Uber has now been booted from London on two separate occasions. The most recent was in November of last year. However, the rideshare giant’s feud with London’s transport authority, Transport for London (TfL), dates back to 2017.
On Monday, Uber won a major battle that gives it the right to continue operating in London. It was granted an 18-month license that comes with “a number of conditions” that will allow TfL to “closely monitor Uber’s adherence to the regulations and swiftly take action if they fail to meet the required standards.”
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Uber’s recent stroke of good luck comes courtesy of deputy chief magistrate Tanweer Ikram, who said in Monday’s decision, “Despite their historical failings, I find them [Uber], now, to be a fit and proper person to hold a London PHV [private hire vehicle] operator’s license.”
In other words, Uber is once again allowed to operate within the London city limits. Ikram’s came after a four-day hearing that is the culmination of an appeal filed by Uber last December.
The rideshare company now has 18 months to prove to legislators that it is worthy of operating in the city. Uber’s regional general manager for Northern and Eastern Europe, Jamie Heywood, says, “This decision is a recognition of Uber’s commitment to safety and we will continue to work constructively with TfL. There is nothing more important than the safety of the people who use the Uber app as we work together to keep London moving.”
It’s worth noting that the duo originally got into a dispute over the way Uber handled criminal offenses that took place while Londoners were using its platform. Moreover, TfL took issue with Uber’s background check method for drivers.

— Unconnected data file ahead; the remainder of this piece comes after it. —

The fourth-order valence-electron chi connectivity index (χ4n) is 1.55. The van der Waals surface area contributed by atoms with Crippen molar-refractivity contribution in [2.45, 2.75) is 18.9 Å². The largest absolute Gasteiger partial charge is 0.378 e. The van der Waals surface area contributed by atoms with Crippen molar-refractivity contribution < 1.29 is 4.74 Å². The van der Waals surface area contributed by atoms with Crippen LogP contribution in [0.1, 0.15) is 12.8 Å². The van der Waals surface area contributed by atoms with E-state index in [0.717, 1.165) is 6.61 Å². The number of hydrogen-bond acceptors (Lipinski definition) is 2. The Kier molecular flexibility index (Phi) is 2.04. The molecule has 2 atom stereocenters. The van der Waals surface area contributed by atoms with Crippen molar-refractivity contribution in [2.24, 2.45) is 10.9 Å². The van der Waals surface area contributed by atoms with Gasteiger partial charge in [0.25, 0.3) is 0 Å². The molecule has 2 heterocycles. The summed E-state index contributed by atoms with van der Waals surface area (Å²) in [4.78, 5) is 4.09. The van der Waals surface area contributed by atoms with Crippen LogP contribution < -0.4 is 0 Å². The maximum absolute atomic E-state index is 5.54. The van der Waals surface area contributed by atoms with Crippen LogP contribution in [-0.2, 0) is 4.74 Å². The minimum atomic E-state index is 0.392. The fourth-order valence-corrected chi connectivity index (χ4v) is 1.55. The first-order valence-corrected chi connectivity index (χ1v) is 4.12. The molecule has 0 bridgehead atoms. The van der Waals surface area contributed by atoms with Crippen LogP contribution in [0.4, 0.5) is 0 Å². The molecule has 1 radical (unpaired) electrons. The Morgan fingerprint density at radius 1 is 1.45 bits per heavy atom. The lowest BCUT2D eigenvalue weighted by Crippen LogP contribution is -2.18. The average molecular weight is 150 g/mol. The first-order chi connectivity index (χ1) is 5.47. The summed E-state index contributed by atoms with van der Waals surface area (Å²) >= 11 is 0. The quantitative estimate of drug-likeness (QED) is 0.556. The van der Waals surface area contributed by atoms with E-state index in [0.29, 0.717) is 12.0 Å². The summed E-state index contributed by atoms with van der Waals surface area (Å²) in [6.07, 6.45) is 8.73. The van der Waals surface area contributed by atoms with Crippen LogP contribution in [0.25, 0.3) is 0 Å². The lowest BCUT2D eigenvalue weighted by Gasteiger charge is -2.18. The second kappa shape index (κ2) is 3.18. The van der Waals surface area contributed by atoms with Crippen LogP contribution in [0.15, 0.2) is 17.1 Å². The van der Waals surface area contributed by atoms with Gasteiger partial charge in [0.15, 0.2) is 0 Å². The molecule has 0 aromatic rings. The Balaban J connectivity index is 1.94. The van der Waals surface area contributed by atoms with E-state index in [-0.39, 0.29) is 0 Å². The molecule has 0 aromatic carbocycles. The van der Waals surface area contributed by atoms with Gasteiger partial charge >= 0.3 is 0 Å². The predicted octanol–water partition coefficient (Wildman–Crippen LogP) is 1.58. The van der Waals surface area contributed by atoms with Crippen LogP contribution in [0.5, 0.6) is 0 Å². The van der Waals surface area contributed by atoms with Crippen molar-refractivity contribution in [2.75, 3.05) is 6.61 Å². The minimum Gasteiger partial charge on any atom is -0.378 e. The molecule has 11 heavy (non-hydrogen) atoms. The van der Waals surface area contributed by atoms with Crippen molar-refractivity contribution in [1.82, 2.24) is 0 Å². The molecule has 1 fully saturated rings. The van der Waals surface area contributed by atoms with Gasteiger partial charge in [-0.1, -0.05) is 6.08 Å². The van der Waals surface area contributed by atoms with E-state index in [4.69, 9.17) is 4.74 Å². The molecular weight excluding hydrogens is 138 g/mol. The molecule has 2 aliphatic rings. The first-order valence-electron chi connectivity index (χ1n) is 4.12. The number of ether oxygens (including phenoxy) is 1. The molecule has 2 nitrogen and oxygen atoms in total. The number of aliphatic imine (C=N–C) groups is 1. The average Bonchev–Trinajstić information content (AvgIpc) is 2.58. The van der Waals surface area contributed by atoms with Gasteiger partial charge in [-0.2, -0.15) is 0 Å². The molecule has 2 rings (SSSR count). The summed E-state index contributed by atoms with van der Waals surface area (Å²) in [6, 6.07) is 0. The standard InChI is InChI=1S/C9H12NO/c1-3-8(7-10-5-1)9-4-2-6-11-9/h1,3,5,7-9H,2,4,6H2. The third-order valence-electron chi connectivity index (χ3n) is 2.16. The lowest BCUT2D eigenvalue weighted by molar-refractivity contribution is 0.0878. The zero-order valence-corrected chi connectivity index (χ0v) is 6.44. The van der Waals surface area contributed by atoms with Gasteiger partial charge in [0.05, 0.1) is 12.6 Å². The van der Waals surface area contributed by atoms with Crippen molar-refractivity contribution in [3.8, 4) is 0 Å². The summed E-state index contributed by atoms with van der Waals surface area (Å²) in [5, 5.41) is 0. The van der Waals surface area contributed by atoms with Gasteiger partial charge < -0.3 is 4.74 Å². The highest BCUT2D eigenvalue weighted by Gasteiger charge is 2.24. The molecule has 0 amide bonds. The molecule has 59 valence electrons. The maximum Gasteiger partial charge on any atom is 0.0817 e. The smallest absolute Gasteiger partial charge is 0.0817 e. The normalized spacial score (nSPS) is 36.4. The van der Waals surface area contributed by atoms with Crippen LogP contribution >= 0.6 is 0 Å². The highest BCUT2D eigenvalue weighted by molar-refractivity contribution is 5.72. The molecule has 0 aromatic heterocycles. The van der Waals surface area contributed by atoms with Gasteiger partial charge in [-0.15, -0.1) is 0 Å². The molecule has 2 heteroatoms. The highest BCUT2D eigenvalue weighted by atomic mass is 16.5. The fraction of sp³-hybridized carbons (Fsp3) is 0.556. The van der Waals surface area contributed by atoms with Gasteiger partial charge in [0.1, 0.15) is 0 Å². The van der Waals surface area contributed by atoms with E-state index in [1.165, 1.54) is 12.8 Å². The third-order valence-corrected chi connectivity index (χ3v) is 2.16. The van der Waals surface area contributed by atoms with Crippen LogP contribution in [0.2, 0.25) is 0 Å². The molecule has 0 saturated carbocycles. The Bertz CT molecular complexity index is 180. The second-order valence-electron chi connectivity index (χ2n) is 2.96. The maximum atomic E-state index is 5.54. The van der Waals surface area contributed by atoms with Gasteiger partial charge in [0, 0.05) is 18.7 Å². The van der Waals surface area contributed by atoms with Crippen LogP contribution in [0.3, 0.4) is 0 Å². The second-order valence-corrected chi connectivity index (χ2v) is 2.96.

Interestingly, those in London might not notice much of a change after Monday’s ruling. The rideshare giant has been allowed to operate normally while its legal battle was being fought. During that time, Uber has worked to address concerns related to its platform.
A tangible move is the introduction of random driver checks using facial recognition. Uber instituted that policy in April. It also rolled out “Programme Zero” to ensure that it stays in line with all of TfL’s regulations.
Although Uber’s critics won’t be happy about Monday’s ruling, Londoners will be. They can rest easy knowing that Uber’s rideshare services will continue to be available in the city. Those who prefer not to rely on public transportation through TfL now have a reliable alternative that won’t be shut down at a moment’s notice.
Meanwhile, Uber should be thrilled at the news. London is a major market that offers a considerable revenue stream for the company. Many people forget that London has a larger population than New York City.
In the midst of the COVID-19 pandemic, Uber has struggled due to low rider numbers. The additional security provided by being able to operate in one of the world’s biggest cities is certainly welcome.
It also gives Uber a chance to start thinking of other ways to penetrate the London market. The firm has leaned heavily into meal and grocery delivery throughout the pandemic and that approach isn’t likely to change. Still, being able to transport London’s nearly nine million residents is a significant boost for the rideshare company.